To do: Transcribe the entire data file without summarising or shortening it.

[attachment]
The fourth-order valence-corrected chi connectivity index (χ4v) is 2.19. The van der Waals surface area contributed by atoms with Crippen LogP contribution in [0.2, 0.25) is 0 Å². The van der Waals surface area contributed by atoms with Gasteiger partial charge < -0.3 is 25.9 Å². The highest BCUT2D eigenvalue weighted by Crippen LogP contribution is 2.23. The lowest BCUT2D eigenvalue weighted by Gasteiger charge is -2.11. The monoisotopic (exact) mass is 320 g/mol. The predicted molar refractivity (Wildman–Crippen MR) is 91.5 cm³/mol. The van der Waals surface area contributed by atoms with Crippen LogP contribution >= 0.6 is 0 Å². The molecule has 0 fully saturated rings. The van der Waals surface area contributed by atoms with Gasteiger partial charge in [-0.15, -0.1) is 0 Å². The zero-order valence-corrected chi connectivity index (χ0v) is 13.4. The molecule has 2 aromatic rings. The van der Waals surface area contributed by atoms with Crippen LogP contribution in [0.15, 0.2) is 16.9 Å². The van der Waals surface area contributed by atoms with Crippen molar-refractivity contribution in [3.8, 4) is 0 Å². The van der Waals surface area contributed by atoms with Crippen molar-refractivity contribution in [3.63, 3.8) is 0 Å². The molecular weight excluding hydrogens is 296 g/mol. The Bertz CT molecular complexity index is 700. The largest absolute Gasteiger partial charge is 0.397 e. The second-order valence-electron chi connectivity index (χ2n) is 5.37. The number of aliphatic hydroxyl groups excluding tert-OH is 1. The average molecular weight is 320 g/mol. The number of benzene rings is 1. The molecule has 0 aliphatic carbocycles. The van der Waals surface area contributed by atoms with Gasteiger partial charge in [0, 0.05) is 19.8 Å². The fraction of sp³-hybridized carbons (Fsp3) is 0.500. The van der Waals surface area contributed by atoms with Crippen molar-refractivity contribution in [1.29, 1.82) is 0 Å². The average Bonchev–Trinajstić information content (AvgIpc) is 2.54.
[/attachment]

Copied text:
The fourth-order valence-corrected chi connectivity index (χ4v) is 2.19. The van der Waals surface area contributed by atoms with Crippen LogP contribution in [0.2, 0.25) is 0 Å². The van der Waals surface area contributed by atoms with Gasteiger partial charge < -0.3 is 25.9 Å². The highest BCUT2D eigenvalue weighted by Crippen LogP contribution is 2.23. The lowest BCUT2D eigenvalue weighted by Gasteiger charge is -2.11. The monoisotopic (exact) mass is 320 g/mol. The predicted molar refractivity (Wildman–Crippen MR) is 91.5 cm³/mol. The van der Waals surface area contributed by atoms with Crippen LogP contribution >= 0.6 is 0 Å². The molecule has 0 fully saturated rings. The van der Waals surface area contributed by atoms with Gasteiger partial charge in [-0.15, -0.1) is 0 Å². The zero-order valence-corrected chi connectivity index (χ0v) is 13.4. The molecule has 2 aromatic rings. The van der Waals surface area contributed by atoms with Crippen LogP contribution in [0.15, 0.2) is 16.9 Å². The van der Waals surface area contributed by atoms with Crippen molar-refractivity contribution in [3.8, 4) is 0 Å². The van der Waals surface area contributed by atoms with Crippen molar-refractivity contribution in [3.63, 3.8) is 0 Å². The molecular weight excluding hydrogens is 296 g/mol. The Bertz CT molecular complexity index is 700. The largest absolute Gasteiger partial charge is 0.397 e. The second-order valence-electron chi connectivity index (χ2n) is 5.37. The number of aliphatic hydroxyl groups excluding tert-OH is 1. The average molecular weight is 320 g/mol. The number of benzene rings is 1. The molecule has 0 aliphatic carbocycles. The van der Waals surface area contributed by atoms with Gasteiger partial charge in [0, 0.05) is 19.8 Å². The fraction of sp³-hybridized carbons (Fsp3) is 0.500. The van der Waals surface area contributed by atoms with Crippen molar-refractivity contribution in [1.29, 1.82) is 0 Å². The average Bonchev–Trinajstić information content (AvgIpc) is 2.54.